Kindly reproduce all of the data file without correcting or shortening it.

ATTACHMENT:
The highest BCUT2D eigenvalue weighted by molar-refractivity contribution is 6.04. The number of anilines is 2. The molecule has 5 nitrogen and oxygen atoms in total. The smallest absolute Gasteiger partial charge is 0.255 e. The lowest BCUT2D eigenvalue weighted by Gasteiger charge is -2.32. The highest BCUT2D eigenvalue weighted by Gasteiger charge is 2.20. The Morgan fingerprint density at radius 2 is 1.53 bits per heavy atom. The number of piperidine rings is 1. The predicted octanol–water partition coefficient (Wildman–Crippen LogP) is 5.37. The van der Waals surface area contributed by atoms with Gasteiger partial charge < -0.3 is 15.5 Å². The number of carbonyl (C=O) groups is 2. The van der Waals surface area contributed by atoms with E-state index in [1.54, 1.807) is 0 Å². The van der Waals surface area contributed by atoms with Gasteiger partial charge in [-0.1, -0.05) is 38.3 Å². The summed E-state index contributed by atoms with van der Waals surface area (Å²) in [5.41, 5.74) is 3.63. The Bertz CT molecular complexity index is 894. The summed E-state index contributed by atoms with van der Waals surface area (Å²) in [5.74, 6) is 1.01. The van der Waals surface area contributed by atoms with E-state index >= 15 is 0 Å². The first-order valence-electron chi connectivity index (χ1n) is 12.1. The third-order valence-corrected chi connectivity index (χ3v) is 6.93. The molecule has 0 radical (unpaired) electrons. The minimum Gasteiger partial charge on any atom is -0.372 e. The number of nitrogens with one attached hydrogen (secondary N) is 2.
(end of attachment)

The highest BCUT2D eigenvalue weighted by molar-refractivity contribution is 6.04. The number of anilines is 2. The molecule has 5 nitrogen and oxygen atoms in total. The smallest absolute Gasteiger partial charge is 0.255 e. The lowest BCUT2D eigenvalue weighted by Gasteiger charge is -2.32. The highest BCUT2D eigenvalue weighted by Gasteiger charge is 2.20. The Morgan fingerprint density at radius 2 is 1.53 bits per heavy atom. The number of piperidine rings is 1. The predicted octanol–water partition coefficient (Wildman–Crippen LogP) is 5.37. The van der Waals surface area contributed by atoms with Gasteiger partial charge < -0.3 is 15.5 Å². The number of carbonyl (C=O) groups is 2. The van der Waals surface area contributed by atoms with E-state index in [1.54, 1.807) is 0 Å². The van der Waals surface area contributed by atoms with Gasteiger partial charge in [-0.1, -0.05) is 38.3 Å². The summed E-state index contributed by atoms with van der Waals surface area (Å²) in [5.41, 5.74) is 3.63. The Bertz CT molecular complexity index is 894. The summed E-state index contributed by atoms with van der Waals surface area (Å²) in [5.74, 6) is 1.01. The van der Waals surface area contributed by atoms with E-state index >= 15 is 0 Å². The first-order valence-electron chi connectivity index (χ1n) is 12.1. The third-order valence-corrected chi connectivity index (χ3v) is 6.93. The molecule has 0 radical (unpaired) electrons. The minimum Gasteiger partial charge on any atom is -0.372 e. The number of nitrogens with one attached hydrogen (secondary N) is 2.